by Cheryl Warren Brugel ’90
August 31, 2007
My dearest, Michelle, I take you to be my wedded wife.
I promise to make Jesus Christ the center of our relationship.
I promise to be a shield around you and a shoulder you can lean on …
For better, for worse; for richer, for poorer … I give myself to you.
Whether in a cardboard box or any other home, I will be here till death do us part!
These aren’t your typical wedding vows, but they are vows from the heart and are written based on a calling. When David ’93 and Michelle Ferrigno Warren ’93 said “I do” on June 19, 1993, just two weeks after graduating from Cedarville University, they did so with a belief that God had called them to minister together in the inner-city. God has proven faithful to this calling, leading them first to Dallas Theological Seminary where David earned his Master of Theology degree and then to Denver, Colorado to serve with Open Door Fellowship, an inner-city church. This spring, David and Michelle completed their 11th year with Open Door, and they continue to see God use them as they follow His lead in inner-city work.
Initially, David was a pastor at Open Door Fellowship, and he and Michelle served as houseparents in a church-supported home for teen girls. However, soon it became apparent that David’s abilities best fit another need, that of beginning and directing Open Door Ministries (ODM). Although Open Door Fellowship was initially begun as a church, needs in the inner-city had caused the church to begin various ministries such as the home for teens where David and Michelle were serving. The church recognized the importance of bringing these various ministries under one organizational title, so staff at the church had begun praying for just the right person to develop and lead this type of organization. David was this person. One year after joining Open Door Fellowship, David and Michelle transitioned away from the Teen House and stepped full-time into launching ODM.
Officially, David is the executive director of Open Door Ministries. Since its inception in 1997, ODM has grown from seven to 14 programs. ODM includes life-impacting ministries such as the Chayah House, a home for women in transition; the Treasure House, a home for single moms; a youth ministry for at-risk kids; a child-care center; and a ministry for persons with disabilities. David’s responsibilities have also grown to include strategic planning, special project development, fund-raising, hiring and recruiting, and working with the board and advisory council.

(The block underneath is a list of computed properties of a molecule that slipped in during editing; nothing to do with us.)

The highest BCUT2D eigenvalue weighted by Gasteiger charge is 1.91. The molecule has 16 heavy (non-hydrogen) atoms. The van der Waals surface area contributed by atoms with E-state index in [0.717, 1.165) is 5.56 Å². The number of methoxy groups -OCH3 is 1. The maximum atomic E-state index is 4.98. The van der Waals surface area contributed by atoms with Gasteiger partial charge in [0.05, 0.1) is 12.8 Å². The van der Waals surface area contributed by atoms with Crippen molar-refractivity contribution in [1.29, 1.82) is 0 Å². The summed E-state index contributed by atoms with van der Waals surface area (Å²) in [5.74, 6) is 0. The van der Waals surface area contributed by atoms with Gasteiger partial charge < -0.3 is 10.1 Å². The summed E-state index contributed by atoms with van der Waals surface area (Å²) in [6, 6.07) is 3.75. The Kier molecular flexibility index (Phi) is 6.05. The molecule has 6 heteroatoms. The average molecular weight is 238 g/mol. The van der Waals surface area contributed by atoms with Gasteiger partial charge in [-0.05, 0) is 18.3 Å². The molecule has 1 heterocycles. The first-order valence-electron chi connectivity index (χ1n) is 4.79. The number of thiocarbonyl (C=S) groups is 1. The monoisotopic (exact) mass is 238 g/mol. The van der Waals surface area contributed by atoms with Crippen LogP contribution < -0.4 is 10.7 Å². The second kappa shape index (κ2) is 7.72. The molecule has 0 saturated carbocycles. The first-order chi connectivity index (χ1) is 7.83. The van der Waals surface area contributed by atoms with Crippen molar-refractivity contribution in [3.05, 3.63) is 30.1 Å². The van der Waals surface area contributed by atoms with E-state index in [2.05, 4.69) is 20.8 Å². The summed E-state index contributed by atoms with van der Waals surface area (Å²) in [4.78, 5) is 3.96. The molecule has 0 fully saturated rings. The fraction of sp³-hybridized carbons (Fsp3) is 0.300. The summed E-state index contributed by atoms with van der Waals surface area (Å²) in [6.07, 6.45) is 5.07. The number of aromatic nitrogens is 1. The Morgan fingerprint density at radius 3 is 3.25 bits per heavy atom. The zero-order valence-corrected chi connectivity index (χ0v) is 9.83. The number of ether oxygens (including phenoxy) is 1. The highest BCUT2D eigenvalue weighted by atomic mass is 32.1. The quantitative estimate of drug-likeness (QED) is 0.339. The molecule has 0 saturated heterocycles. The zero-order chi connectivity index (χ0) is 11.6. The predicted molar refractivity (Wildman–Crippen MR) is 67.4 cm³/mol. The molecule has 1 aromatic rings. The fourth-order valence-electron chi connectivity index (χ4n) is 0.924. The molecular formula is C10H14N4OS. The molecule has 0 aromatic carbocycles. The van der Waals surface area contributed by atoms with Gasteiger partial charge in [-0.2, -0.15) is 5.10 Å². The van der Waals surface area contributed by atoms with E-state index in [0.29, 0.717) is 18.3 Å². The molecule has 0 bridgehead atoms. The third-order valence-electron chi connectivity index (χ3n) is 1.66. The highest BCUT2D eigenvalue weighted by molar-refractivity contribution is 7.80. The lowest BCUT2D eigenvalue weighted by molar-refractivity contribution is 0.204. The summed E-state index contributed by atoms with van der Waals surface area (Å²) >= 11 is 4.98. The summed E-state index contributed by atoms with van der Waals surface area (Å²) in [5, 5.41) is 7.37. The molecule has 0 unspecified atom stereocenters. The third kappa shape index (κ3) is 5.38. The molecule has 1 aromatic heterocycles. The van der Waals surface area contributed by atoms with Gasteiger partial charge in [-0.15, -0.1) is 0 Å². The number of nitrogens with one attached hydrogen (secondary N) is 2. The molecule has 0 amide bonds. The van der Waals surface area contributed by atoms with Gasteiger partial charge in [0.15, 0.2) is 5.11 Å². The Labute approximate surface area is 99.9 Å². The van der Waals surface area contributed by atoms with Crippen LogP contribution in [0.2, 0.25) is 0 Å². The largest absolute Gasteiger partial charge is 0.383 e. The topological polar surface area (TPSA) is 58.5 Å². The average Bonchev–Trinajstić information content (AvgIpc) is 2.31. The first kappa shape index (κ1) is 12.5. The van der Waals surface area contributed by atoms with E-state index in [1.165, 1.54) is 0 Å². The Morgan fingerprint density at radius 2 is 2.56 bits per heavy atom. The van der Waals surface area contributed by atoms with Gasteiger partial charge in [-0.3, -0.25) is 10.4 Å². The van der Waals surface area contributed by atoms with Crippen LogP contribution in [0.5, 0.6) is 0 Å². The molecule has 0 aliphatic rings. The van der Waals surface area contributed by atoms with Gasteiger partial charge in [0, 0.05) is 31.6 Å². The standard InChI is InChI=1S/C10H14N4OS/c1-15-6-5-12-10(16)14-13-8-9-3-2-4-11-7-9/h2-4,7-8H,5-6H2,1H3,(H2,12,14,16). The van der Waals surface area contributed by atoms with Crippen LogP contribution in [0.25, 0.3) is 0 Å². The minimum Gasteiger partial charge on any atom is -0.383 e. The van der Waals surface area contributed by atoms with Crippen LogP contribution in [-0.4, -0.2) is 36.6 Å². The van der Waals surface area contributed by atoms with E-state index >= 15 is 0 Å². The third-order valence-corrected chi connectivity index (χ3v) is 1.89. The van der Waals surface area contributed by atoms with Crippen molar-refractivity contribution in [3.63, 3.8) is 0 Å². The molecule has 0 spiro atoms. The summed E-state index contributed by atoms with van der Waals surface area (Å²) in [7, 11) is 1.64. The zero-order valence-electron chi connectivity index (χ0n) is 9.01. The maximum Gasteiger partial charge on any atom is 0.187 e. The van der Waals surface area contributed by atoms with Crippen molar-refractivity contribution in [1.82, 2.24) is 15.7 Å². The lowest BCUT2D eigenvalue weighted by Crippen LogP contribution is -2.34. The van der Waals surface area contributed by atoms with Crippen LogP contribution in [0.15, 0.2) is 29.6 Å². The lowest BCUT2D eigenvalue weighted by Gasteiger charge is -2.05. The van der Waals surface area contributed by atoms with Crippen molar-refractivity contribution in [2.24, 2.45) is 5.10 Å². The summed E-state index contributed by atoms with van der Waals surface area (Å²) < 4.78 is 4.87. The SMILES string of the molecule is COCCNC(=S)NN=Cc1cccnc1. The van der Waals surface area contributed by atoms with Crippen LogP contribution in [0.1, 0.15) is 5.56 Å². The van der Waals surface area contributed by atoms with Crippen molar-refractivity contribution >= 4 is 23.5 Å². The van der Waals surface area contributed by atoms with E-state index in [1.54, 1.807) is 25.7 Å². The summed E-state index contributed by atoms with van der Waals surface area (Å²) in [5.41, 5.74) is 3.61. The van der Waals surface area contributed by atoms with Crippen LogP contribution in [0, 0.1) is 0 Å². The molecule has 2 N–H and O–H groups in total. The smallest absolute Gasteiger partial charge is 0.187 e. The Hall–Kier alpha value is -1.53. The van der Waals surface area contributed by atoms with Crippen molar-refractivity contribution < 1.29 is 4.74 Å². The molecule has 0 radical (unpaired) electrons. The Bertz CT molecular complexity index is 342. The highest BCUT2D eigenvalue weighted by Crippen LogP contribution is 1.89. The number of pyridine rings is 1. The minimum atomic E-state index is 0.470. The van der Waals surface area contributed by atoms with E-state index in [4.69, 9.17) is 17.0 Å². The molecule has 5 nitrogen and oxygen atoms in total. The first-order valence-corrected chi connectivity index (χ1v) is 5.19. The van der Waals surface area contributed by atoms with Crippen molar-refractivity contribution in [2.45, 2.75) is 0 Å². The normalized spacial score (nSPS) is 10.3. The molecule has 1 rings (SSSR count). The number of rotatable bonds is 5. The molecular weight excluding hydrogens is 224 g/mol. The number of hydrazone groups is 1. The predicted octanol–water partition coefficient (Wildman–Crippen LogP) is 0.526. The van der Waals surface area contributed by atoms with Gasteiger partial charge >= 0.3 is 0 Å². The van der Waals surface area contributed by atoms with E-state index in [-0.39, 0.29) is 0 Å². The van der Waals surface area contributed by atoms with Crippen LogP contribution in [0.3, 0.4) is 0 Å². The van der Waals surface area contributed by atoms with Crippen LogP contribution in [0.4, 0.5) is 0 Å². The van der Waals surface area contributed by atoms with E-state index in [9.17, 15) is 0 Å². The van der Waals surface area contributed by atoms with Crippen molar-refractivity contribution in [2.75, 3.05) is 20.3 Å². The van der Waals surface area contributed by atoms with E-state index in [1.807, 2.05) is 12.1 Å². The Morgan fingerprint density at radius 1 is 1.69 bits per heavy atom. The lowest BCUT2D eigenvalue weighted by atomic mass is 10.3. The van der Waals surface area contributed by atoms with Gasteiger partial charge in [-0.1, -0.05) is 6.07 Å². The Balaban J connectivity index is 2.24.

Although called to inner-city work, both David and Michelle would admit they were not likely candidates for this type of service. David grew up in rural Cedarville, surrounded by cornfields. Michelle grew up in the suburbs, mostly unaware of the great needs just miles from her home. Yet at Cedarville, God began working in their hearts, directing them to leave the comforts of what they were used to for the needs in the inner-city.
David shared that it was his experience with Open Heirs as a freshman that got him hooked on inner-city evangelism and opened his eyes to inner-city needs. He noted that “a lot of people got saved, and the team wanted to get them involved in a church, but it was a struggle to find churches.” He quickly saw the need for Bible-teaching churches in the inner-city. As a sophomore, David became one of the student directors of community ministries at CU, overseeing the teams for Cincinnati Open Heirs, the detention center, the Bible Clubs in the projects, etc. This only served to strengthen his knowledge of urban ministries as well as give him valuable experience in leadership.